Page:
Competing Agencies

Contracts in jeopardy

In response to a ruling that would eliminate all current and future noncompete agreements, two powerhouse associations have taken joint legal action against the Federal Trade Commission (FTC).  The Business Roundtable and the US Chamber of Commerce filed the lawsuit within a day of the announcement that within the United States, there would be a ban against employers holding current and former employees to these contracts.  The accusations presented in the filing focus on the level of authority maintained by the FTC to implement such a ban and whether the government agency overstepped its role.    

The FTC works to ensure that companies exercise fair business practices, uphold antitrust laws, and protect consumers.  The Business Roundtable and the US Chamber of Commerce, however, advocate on behalf of corporations and CEOs, independent from the government.  The Longview Chamber of Commerce in Longview, Texas serves as a third plaintiff in the case, and with the additional plaintiffs, seeks an injunction to either pause the enforcement of the ruling during litigation or prevent the rule from ever going into effect.  If no action is taken, four months, or 120 days, after the new ban is printed in the Federal Register, the rule will be enforced.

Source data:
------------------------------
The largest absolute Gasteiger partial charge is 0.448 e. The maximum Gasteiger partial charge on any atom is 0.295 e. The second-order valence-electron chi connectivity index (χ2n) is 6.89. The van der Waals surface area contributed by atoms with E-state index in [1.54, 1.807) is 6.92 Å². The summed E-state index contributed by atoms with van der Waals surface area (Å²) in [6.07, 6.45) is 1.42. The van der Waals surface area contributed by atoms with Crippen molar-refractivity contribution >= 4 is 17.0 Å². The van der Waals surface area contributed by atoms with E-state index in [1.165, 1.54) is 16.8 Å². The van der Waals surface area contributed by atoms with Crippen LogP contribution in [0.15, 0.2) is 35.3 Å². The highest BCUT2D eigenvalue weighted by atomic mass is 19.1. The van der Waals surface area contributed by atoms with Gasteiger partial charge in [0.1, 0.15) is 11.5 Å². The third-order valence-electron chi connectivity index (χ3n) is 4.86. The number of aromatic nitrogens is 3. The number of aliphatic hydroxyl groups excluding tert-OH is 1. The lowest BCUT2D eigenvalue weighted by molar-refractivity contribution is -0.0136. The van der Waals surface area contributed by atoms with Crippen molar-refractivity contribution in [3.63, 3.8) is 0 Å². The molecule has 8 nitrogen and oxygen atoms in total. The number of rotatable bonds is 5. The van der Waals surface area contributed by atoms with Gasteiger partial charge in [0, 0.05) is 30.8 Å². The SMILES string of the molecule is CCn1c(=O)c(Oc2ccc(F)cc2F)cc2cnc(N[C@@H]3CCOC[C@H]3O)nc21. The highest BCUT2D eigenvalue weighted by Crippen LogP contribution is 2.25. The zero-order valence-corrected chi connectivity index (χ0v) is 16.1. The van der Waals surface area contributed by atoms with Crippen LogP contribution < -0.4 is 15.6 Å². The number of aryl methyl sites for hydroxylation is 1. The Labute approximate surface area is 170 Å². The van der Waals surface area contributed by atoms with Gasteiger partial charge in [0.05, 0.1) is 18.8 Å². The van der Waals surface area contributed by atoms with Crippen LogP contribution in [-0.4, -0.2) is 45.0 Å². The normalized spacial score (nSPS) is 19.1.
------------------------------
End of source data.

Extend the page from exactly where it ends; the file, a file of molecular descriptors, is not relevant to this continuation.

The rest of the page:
According to the plaintiffs’ argument, the FTC should not be allowed to uphold a ruling without the approval from Congress.  In addition, the FTC ban does not afford specific exceptions, aside from open noncompete contracts for senior executives, and will impact all US companies.  If the lawsuit does not settle in the plaintiffs’ favor, all existing noncompete agreements would prove illegitimate.  Although that potential outcome is definitive, during this delay in enforcement or while litigation is ongoing, employers and employees may be at extreme odds over the validity of any existing or proposed contracts.  Knowledge of the FTC’s ruling may lead employees to consider their rights and refuse to sign.